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Development of Tourism in the the UK: 1945-1989

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Published: Wed, 04 Jul 2018

British Tourism Growth and Development: 1945 – 1989

Introduction

The growth and development of British tourism industry has played an important role in the UK economy over the last century, contributing around 3.6% of GDP by 1999 (Research paper 00/66 2000). However, the most dramatic changes to the industry occurred during the period between the end of the Second World War and 1989. This paper studies six of the factors that influenced this situation during those years, ranging from the cultural and political to the technological.

Key Growth and Development Factors

Tourism, like most other industries is to a certain extent consumer driven. However, a number of other factors have influenced the change in tourist consumer demand and expectation, particularly within the forty-five year period being studied in this paper.

From the consumer viewpoint, the foundation for the post WWII growth and development of British tourism began in 1939 with the introduction of the Holiday With Pay Act (Susan Barton 2000, p.135). Before then, the populace had neither the leisure time, nor the financial means to be take holidays or visit places of interest. However, it was only after the war that the British public were able to take advantage and fully utilise paid leisure time. As wages in those early years were still relatively low, initially consumer demands focused on cheap, localised holidays, such as self-catering and bed and breakfast (Susan Barton 2000, p.170).

In the decade 1945 to 1955, the tourism mass-market growth was mainly concentrated on the “sun, sea and fun packages” and it was during this time that British coastal resorts began to enjoy economic growth. By 1955 tourism holiday demand was expanding rapidly (Middleton and Likorish 2005, p.6) as the standard two week holiday became commonplace. However, at the same time a number of other evolving factors were developing, which would lead to a continuous change in the character of the tourist consumer’s demands.

Transport development was a key factor in the growth of British tourism. As public transport facilities, such as rail, coach and bus travel, grew, so the tourist was able to expand their holiday horizons, travelling further distances for holidays. In addition, it opened up the day travel market, bring additional revenue to popular resorts (Middleton and Likorish 2005, p.27).

As consumer wealth and living standards improved, so did access to individual transport, such as cars, motorcycles and bicycles. The use of these allowed the tourist consumer to be more selective in their destinations, as they no longer needed to be close to railways stations and ports. This led to increasing tourism demands in inland areas of the country and gave birth to the start of the heritage type holiday venues, as numerous inland destinations sought to attract a share of this new phenomena (Susan Barton 2005, p.168).

Transport development was also instrumental in the development of cross border holidaying, particularly within Europe (Middleton and Likorish 2005, p.27). During the 1960’s, this cross border demand, inbound and outbound, was met by the use of ferries, trains and car. However, it was still at that stage only affordable by a select segment of the population. It was the development of the cheap air package tour by entrepreneurs such as Vladimir Raitz that had the most influential impact on the growth and development of British cross border tourism (Bray and Raitz 2000). As increasingly numbers of UK tourists began to seek more exotic holiday destinations, particularly in Europe, the British tourist industry had to develop new strategies to not only offer attractive options to these travellers, but also to encourage inbound tourism from other countries. In effect, they had to sell the British tourism destination brand internationally.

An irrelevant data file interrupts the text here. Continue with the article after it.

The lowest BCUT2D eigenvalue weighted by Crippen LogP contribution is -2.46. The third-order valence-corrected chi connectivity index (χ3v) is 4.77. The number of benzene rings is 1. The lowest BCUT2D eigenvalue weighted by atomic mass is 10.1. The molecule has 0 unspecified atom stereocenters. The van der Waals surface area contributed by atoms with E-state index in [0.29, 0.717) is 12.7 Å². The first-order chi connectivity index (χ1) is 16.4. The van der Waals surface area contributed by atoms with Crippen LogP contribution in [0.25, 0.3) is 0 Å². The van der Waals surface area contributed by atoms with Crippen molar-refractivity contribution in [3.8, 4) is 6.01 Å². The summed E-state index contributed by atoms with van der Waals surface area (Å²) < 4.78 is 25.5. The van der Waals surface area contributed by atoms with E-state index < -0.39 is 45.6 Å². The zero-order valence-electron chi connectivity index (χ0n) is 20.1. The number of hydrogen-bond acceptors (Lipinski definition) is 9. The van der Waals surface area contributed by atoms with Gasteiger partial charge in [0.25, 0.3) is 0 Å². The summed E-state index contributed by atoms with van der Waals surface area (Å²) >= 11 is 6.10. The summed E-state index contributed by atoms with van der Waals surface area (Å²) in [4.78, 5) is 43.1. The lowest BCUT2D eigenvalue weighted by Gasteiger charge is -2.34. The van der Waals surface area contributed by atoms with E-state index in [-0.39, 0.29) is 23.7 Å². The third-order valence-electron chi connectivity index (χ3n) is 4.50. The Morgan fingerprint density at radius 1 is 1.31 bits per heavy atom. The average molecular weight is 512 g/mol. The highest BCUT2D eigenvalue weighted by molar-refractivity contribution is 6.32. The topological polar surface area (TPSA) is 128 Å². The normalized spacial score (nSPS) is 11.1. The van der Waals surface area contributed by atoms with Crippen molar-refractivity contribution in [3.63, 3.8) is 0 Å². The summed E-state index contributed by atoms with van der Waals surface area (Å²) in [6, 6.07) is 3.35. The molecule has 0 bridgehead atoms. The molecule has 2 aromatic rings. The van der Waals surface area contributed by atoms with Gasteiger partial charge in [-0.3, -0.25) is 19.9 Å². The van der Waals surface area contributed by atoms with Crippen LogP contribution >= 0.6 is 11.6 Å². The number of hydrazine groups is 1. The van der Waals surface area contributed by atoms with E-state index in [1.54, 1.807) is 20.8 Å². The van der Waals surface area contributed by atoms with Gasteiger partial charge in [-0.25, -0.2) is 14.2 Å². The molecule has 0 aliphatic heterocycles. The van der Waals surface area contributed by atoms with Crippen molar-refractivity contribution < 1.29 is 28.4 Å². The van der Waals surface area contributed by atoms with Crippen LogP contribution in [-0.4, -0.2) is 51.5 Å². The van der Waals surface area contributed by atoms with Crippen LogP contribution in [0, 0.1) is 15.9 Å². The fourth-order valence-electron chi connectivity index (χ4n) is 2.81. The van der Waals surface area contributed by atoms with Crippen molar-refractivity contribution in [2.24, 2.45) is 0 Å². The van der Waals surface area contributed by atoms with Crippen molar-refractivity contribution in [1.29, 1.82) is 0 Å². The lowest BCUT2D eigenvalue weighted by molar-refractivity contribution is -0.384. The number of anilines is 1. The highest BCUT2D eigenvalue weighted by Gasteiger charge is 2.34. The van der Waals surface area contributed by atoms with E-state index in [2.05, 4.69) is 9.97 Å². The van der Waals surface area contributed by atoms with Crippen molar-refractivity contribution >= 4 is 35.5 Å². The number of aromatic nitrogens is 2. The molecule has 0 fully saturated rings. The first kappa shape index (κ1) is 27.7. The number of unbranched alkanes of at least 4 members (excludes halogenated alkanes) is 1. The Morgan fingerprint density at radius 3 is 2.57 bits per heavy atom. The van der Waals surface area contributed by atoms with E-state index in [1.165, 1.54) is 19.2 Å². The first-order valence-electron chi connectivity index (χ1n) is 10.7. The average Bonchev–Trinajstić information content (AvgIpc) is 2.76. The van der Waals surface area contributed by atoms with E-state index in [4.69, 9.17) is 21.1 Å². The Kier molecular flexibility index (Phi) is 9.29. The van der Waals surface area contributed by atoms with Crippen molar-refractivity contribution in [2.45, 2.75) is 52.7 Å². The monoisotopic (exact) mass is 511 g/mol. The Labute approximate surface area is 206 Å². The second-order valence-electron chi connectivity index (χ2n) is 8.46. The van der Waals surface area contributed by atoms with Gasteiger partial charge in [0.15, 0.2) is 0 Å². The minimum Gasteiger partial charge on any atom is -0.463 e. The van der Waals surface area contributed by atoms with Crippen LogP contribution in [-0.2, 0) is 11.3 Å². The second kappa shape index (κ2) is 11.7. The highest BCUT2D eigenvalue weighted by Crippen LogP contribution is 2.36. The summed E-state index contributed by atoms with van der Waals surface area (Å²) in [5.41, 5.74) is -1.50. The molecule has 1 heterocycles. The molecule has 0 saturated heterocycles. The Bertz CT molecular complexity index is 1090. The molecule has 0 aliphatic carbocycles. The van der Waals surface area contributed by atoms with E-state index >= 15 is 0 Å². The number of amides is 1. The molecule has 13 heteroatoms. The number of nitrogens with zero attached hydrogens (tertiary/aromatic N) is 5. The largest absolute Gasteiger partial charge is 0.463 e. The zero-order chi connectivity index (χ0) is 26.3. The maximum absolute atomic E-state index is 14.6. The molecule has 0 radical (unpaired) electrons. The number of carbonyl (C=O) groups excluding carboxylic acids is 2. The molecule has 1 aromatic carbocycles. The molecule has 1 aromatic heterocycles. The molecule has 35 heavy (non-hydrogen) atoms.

The advent of cinema, radio, television and other media had a significant impact upon tourist consumer demand in Britain, altering their lives and expectations (Middleton and Likorish 2005, p.16). This occurred in two distinct ways. Firstly, television programmes were opening up the world to the consumer. Whereas in the past, other countries portrayed in paper form seemed distant and unapproachable, these new medias were bringing them into the family home. Tourist began to demand to experience these places for themselves.

The second aspect of the new media was its importance to the providers in the tourism industry. Marketers were given a completely new range of media tools, through which they could market and promote their destinations and holiday packages on a mass-market scale. In addition, they were able to developed segmentation strategies, enabling them to match the product with the target audience (Likorish and Jenkins 2006, p.161). This development not only led to the expansion of the package tour at home and abroad, it also fuelled and increased the demands of the more discerning holidaymaker in areas such as culture and history. It also resulted in an increase in the demand for activity holidays.